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(Article updated February 2021 )
This article summarizes how DataRobot handles text features using state of the art Natural Language Processing (NLP) tools such as Matrix of Word N-gram, Auto-Tuned Word N-gram Text Modelers, Word2Vec, Fasttext, cosine similarity, and Vowpal Wabbit. It also covers NLP visualization techniques such as frequency value table and word clouds.
If your dataset contains one or more text variables, as shown in Figure 1, you may wonder whether DataRobot can incorporate this information into the modeling process. This article will show you just how it can.
Figure 1. Input dataset with one or more text variables
DataRobot lets you explore the frequency of the words by giving you a frequency value table, which is the histogram of the most frequent terms in your data and a general table where you can see the same information in a tabular format (Figure 2).
Figure 2a. Frequency Values Table for word frequency visualization
Figure 2b. General Table for word frequency visualization
Let's move on to modeling. DataRobot commonly incorporates the matrix of word-grams in blueprints (Figure 3). This is a matrix produced using a widely used technique, TF-IDF values, and combines multiple text columns.
Figure 3. An example blueprint that uses a Matrix of Word Ngram as a preprocessing step
For dense data, DataRobot offers the Auto-Tuned Word N-gram text modelers (Figure 4), which only looks at one individual text column at a time. The latter approach uses a single n-gram model to each text feature in the input dataset, and then uses the predictions from these models as inputs to other models.
Figure 4. An example blueprint that uses an Auto Tuned Word Ngram text modelers as a preprocessing step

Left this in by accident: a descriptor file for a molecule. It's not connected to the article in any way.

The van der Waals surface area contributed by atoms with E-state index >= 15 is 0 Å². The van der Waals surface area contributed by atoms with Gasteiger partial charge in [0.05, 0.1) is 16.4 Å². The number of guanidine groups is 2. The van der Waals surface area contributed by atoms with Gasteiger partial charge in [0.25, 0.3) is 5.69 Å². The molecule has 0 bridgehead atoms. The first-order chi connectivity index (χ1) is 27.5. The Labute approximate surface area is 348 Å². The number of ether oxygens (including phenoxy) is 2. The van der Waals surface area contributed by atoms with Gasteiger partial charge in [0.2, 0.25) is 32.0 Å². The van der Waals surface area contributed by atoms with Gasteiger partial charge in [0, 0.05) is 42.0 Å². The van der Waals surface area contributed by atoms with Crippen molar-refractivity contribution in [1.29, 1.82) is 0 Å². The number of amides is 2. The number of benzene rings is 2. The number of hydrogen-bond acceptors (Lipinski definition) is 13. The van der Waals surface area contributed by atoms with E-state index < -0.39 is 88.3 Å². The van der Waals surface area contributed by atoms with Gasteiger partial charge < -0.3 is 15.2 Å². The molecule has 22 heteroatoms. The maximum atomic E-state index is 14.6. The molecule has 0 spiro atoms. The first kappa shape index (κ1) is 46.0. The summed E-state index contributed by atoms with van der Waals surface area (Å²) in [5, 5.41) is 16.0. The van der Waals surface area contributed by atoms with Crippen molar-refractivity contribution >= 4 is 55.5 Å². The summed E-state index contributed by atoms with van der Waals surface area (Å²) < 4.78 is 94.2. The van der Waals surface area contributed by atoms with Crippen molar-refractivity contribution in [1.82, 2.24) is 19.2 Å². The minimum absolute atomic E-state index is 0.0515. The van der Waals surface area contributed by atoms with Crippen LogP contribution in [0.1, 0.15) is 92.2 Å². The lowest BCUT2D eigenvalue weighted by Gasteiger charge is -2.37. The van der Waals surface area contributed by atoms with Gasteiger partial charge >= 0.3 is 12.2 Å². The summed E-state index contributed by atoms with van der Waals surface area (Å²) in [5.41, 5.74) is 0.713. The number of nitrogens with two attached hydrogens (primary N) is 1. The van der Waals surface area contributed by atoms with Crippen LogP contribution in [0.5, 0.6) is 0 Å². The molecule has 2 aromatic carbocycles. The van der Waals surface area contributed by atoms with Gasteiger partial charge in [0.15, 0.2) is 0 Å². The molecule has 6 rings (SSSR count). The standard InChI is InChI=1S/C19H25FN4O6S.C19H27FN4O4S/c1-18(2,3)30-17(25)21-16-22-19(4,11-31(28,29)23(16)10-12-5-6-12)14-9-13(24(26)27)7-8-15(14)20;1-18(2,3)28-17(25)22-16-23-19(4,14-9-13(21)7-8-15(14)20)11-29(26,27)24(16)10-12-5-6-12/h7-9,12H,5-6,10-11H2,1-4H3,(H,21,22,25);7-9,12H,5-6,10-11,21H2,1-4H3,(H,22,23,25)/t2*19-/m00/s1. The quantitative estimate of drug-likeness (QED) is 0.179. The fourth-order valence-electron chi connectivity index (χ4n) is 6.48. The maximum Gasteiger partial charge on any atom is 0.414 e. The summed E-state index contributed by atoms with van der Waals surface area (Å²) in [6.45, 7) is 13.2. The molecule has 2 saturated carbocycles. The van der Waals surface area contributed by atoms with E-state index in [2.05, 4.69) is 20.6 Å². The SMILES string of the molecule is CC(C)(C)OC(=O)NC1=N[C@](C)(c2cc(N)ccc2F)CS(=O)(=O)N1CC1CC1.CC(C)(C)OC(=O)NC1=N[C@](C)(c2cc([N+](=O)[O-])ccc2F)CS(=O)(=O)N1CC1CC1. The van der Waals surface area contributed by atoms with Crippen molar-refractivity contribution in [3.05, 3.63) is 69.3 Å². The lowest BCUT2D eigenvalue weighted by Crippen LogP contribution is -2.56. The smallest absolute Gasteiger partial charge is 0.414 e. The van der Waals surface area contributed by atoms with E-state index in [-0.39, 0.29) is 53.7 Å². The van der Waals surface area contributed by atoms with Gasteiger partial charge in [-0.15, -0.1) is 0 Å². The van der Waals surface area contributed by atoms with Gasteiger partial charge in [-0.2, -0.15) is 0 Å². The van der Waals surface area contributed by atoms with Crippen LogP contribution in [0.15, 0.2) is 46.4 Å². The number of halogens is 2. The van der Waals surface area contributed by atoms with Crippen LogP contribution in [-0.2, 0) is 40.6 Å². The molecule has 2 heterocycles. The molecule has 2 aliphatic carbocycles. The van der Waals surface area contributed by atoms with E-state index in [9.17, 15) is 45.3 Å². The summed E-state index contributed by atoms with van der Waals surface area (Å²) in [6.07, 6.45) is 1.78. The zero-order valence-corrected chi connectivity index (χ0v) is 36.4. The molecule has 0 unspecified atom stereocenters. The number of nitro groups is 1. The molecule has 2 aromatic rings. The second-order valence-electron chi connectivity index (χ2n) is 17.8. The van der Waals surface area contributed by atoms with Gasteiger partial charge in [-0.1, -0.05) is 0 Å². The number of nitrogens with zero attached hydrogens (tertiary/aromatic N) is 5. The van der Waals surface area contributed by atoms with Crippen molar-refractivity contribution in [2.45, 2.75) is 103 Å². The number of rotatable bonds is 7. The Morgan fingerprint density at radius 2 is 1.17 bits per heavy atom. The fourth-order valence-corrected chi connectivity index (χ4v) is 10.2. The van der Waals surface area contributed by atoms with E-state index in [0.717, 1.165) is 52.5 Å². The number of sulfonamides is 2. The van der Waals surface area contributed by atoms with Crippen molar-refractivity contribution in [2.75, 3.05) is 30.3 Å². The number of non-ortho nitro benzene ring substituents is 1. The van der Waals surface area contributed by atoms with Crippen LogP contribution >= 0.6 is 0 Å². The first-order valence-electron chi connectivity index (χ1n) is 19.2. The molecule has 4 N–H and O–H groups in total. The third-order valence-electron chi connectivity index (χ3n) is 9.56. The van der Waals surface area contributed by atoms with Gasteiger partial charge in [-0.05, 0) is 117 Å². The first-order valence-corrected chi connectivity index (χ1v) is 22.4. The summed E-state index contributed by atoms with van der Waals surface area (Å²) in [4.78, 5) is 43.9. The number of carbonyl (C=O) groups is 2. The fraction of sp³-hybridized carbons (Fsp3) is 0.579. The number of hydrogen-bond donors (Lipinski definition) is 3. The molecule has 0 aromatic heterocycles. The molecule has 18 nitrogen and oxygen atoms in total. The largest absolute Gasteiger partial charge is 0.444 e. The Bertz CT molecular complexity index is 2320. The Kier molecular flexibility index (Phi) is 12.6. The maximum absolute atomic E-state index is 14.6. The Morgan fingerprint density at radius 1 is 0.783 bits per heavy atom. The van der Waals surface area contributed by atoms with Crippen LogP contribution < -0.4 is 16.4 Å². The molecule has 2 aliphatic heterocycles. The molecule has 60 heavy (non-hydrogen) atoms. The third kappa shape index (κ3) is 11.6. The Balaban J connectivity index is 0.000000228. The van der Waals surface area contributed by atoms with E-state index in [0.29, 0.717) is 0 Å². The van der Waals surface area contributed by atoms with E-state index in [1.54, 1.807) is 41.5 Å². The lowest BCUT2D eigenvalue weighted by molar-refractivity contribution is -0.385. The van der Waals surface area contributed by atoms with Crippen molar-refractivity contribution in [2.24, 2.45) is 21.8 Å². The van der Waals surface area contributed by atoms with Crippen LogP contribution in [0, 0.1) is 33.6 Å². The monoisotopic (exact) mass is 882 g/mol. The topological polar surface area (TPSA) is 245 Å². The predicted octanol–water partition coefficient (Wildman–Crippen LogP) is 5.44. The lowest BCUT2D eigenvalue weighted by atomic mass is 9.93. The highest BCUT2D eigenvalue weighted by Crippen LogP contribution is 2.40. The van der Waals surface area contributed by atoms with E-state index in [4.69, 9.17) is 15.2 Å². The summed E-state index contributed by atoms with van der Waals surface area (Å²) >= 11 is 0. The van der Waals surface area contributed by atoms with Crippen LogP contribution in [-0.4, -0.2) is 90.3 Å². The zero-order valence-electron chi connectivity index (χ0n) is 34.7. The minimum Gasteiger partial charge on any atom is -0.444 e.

Auto-Tuned models for a given sample size are visualized as Word Clouds (Figure 5). These can be found in the Insights > Word Cloud tab. The top 200 terms with the highest coefficients are shown, along with the frequency with which each term appears in the text.
Figure 5. Text visualization using Word Cloud
In Figure 5, terms are displayed in a color spectrum from blue to red with blue indicating a negative effect and red indicating a positive effect relative to the target values. Terms that appear more frequently are displayed in a larger font size, and those that appear less frequently are displayed in a smaller font size.
There are a number of things you can do to this display:
View the coefficient value specific to a term by mousing over the term
View the word cloud of another model by clicking the dropdown arrow above the word cloud
View class-specific word clouds (for multiclass classification projects)
Show or hide common stop words (the, for, was, etc.)
The coefficients for the Auto-Tuned Word N-gram text are available in the Insights > Text Mining tab (see Figure 6). It shows the most relevant terms in the text variable, and the strength of the coefficient. You can download all the coefficients in a spreadsheet by clicking Export.
Figure 6. Text Mining tab
Finally, DataRobot also offers more NLP approaches in the Repository, such as Fasttext (Figure 7a). You can find those algorithms by typing ‘Fasttext’ in the search box; DataRobot will retrieve all blueprints that contain that preprocessing step.
Figure 7a. Example blueprints with Fasttext as part of their preprocessing stepsDataRobot also has other techniques such as cosine similarity (Figure 7b) when there are multiple text features.
Figure 7b. Example blueprints with cosine similarity as part of their preprocessing steps
Figure 8a. Blueprint with Pairwise Cosine Similarity as a preprocessing step
And Vowpal wabbit-based classifiers, which use use N-grams (Figure 8b).
Figure 8b. Example blueprints with Vowpal Wabbit-based classifiers